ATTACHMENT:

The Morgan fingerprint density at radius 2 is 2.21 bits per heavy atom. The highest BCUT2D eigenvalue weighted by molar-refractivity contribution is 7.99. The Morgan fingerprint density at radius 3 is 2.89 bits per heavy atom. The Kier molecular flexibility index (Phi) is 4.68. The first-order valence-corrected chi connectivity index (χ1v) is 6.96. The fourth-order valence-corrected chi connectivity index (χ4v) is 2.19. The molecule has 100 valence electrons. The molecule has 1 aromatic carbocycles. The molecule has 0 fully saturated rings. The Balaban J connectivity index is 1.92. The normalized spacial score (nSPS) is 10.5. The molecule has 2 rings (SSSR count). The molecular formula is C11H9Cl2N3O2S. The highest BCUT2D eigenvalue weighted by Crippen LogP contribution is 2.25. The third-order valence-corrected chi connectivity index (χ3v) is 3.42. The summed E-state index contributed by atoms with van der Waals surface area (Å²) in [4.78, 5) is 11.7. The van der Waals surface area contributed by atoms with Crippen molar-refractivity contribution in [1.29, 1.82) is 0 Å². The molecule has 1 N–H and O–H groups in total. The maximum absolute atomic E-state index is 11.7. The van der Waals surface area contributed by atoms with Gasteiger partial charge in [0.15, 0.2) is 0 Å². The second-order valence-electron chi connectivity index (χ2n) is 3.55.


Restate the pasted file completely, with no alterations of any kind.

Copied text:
The Morgan fingerprint density at radius 2 is 2.21 bits per heavy atom. The highest BCUT2D eigenvalue weighted by molar-refractivity contribution is 7.99. The Morgan fingerprint density at radius 3 is 2.89 bits per heavy atom. The Kier molecular flexibility index (Phi) is 4.68. The first-order valence-corrected chi connectivity index (χ1v) is 6.96. The fourth-order valence-corrected chi connectivity index (χ4v) is 2.19. The molecule has 100 valence electrons. The molecule has 1 aromatic carbocycles. The molecule has 0 fully saturated rings. The Balaban J connectivity index is 1.92. The normalized spacial score (nSPS) is 10.5. The molecule has 2 rings (SSSR count). The molecular formula is C11H9Cl2N3O2S. The highest BCUT2D eigenvalue weighted by Crippen LogP contribution is 2.25. The third-order valence-corrected chi connectivity index (χ3v) is 3.42. The summed E-state index contributed by atoms with van der Waals surface area (Å²) in [4.78, 5) is 11.7. The van der Waals surface area contributed by atoms with Crippen molar-refractivity contribution in [1.29, 1.82) is 0 Å². The molecule has 1 N–H and O–H groups in total. The maximum absolute atomic E-state index is 11.7. The van der Waals surface area contributed by atoms with Gasteiger partial charge in [0.15, 0.2) is 0 Å². The second-order valence-electron chi connectivity index (χ2n) is 3.55.